Rob and Eve Harris founded Disappearing, Inc., in 2015. They specialize only in tattoo removal. They don’t do tattoos or microblading.
Rob Harris said he and his wife see one or two clients per week to fix or remove “poorly-done” microblading jobs.
“Poorly done would be where the artist or aesthetician uses too much ink, so the hair doesn’t look like hair it’s a thick line they all start to blend together,” he said. “In order to do good microblading it’s a very fine process. It’s difficult to get it to look like hair, so there are people who do it great, and there are people who do it not so great.”
The licensing also comes with inspections, meaning both practitioners and establishments are checked for sterility, cleanliness, and training.
“You want to make sure that the person is licensed so they’re using all clean needles, they’re using all clean facilities, they’re using clean everything else to make sure that the risk of infection is brought down to its lowest possible level,” Harris said. “When someone is not licensed, it means if they didn’t take the time to get a license they probably didn’t take the time to do it properly.”
A spokesperson for the city health commission said the Boston Board of Health discussed the issue at its meeting in November, which included a presentation by Paul Shoemaker, the associate director of the division of environmental and occupational health, called, “Emerging Issues in Boston Body Art Regulation.”
The public health commission also sent out a letter to salon across the city on Nov. 8, noting that “permanent makeup, microblading, and piercing are all forms of body art” and must be done according to city health and licensing regulations.
But the commission appeared to not follow up on the letter.
The NBC10 Boston Investigators asked Shoemaker on Jan. 30 how many businesses health inspectors have checked on.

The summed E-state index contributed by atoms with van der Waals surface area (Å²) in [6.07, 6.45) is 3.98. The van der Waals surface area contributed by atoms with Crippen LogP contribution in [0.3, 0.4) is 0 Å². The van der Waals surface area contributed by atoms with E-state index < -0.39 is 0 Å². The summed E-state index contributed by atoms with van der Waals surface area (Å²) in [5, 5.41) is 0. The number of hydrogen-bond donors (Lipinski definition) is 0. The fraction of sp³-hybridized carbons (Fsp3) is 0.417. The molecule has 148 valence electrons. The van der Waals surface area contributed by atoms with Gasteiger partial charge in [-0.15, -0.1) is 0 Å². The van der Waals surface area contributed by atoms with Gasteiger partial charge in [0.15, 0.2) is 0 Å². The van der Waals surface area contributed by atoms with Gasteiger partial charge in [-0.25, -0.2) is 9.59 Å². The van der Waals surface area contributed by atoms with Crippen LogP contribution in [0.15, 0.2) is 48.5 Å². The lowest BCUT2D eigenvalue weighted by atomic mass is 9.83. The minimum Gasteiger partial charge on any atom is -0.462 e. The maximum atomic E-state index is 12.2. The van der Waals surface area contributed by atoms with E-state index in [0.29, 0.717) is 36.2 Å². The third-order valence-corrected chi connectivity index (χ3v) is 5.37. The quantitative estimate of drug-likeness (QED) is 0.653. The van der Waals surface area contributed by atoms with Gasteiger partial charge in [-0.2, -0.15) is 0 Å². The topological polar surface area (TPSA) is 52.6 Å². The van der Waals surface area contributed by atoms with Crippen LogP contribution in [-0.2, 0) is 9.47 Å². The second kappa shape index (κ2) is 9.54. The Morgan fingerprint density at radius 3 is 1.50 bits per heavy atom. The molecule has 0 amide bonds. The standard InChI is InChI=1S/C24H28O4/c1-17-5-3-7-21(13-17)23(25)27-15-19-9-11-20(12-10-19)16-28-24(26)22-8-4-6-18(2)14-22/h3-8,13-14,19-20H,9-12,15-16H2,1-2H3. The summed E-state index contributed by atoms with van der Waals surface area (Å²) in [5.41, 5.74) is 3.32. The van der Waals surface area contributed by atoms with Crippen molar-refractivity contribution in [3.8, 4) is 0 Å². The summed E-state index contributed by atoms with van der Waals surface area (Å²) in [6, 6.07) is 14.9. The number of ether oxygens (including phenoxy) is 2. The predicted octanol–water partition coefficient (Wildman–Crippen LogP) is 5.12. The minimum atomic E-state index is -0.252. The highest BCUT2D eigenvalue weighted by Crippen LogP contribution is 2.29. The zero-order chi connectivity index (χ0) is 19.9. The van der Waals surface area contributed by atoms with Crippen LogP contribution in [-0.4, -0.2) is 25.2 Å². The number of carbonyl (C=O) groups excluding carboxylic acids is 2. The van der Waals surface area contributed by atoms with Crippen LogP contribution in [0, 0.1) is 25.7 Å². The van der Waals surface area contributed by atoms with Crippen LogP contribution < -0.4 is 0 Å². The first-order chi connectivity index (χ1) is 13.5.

“We have not gone into any,” Shoemaker said.
“We haven’t found any yet,” he replied.
NBC10 Boston Investigators presented Shoemaker with our list, complied using Google, Yelp, and Groupon. He checked several against his list of licensed establishments, including a business in Charlestown that offered microblading for $229.
“Oh, interesting!” he said.
Most licensed microblading salons charge between $750 and $850 for the work and a touchup appointment.
Subsequently, the public health commission said on Feb. 7 that it ordered two establishments to stop offering microblading. One of those businesses, neither of which were not named, met with the commission to discuss city regulations.
Indeed, when NBC10 Boston Investigators called salons early this month, one, RISE Beauty Studio on Newbury Street, said in a corporate statement it was unaware it needed an establishment license.
“We've always provided a safe and sanitary space for the certified independent contractor that provides the microblading service at our studio,” RISE said in its statement. “Once we became aware that we did not possess the appropriate license for the service, we ceased offering microblading immediately.”
The contractor, whose business is INKD by Enise, does not have a current city body art practitioner’s license, and did not return multiple emails and Facebook messages seeking comment.